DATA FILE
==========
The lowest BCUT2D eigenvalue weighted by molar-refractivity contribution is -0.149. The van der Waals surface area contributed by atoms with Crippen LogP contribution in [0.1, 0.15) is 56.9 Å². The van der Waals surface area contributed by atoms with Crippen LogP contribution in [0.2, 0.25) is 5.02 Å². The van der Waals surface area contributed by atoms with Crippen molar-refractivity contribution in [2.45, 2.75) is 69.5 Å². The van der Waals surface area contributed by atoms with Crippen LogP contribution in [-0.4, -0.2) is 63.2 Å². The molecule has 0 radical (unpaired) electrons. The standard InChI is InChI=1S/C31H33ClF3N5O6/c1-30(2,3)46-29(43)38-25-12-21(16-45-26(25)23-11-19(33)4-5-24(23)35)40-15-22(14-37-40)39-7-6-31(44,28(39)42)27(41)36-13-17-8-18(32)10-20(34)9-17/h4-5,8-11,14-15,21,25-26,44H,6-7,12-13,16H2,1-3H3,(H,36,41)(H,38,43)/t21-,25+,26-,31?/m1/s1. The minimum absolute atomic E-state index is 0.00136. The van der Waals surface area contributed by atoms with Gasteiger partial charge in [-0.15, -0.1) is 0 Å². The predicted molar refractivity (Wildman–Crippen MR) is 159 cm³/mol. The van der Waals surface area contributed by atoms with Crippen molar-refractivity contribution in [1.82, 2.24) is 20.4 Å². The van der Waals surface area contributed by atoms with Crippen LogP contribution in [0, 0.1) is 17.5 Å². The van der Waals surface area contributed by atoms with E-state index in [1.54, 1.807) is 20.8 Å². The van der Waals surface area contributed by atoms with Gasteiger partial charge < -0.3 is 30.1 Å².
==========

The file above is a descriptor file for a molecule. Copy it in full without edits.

The lowest BCUT2D eigenvalue weighted by molar-refractivity contribution is -0.149. The van der Waals surface area contributed by atoms with Crippen LogP contribution in [0.1, 0.15) is 56.9 Å². The van der Waals surface area contributed by atoms with Crippen LogP contribution in [0.2, 0.25) is 5.02 Å². The van der Waals surface area contributed by atoms with Crippen molar-refractivity contribution in [2.45, 2.75) is 69.5 Å². The van der Waals surface area contributed by atoms with Crippen LogP contribution in [-0.4, -0.2) is 63.2 Å². The molecule has 0 radical (unpaired) electrons. The standard InChI is InChI=1S/C31H33ClF3N5O6/c1-30(2,3)46-29(43)38-25-12-21(16-45-26(25)23-11-19(33)4-5-24(23)35)40-15-22(14-37-40)39-7-6-31(44,28(39)42)27(41)36-13-17-8-18(32)10-20(34)9-17/h4-5,8-11,14-15,21,25-26,44H,6-7,12-13,16H2,1-3H3,(H,36,41)(H,38,43)/t21-,25+,26-,31?/m1/s1. The minimum absolute atomic E-state index is 0.00136. The van der Waals surface area contributed by atoms with Gasteiger partial charge in [-0.15, -0.1) is 0 Å². The predicted molar refractivity (Wildman–Crippen MR) is 159 cm³/mol. The van der Waals surface area contributed by atoms with Crippen molar-refractivity contribution in [1.82, 2.24) is 20.4 Å². The van der Waals surface area contributed by atoms with Crippen LogP contribution in [0, 0.1) is 17.5 Å². The van der Waals surface area contributed by atoms with E-state index in [1.54, 1.807) is 20.8 Å². The van der Waals surface area contributed by atoms with Gasteiger partial charge < -0.3 is 30.1 Å².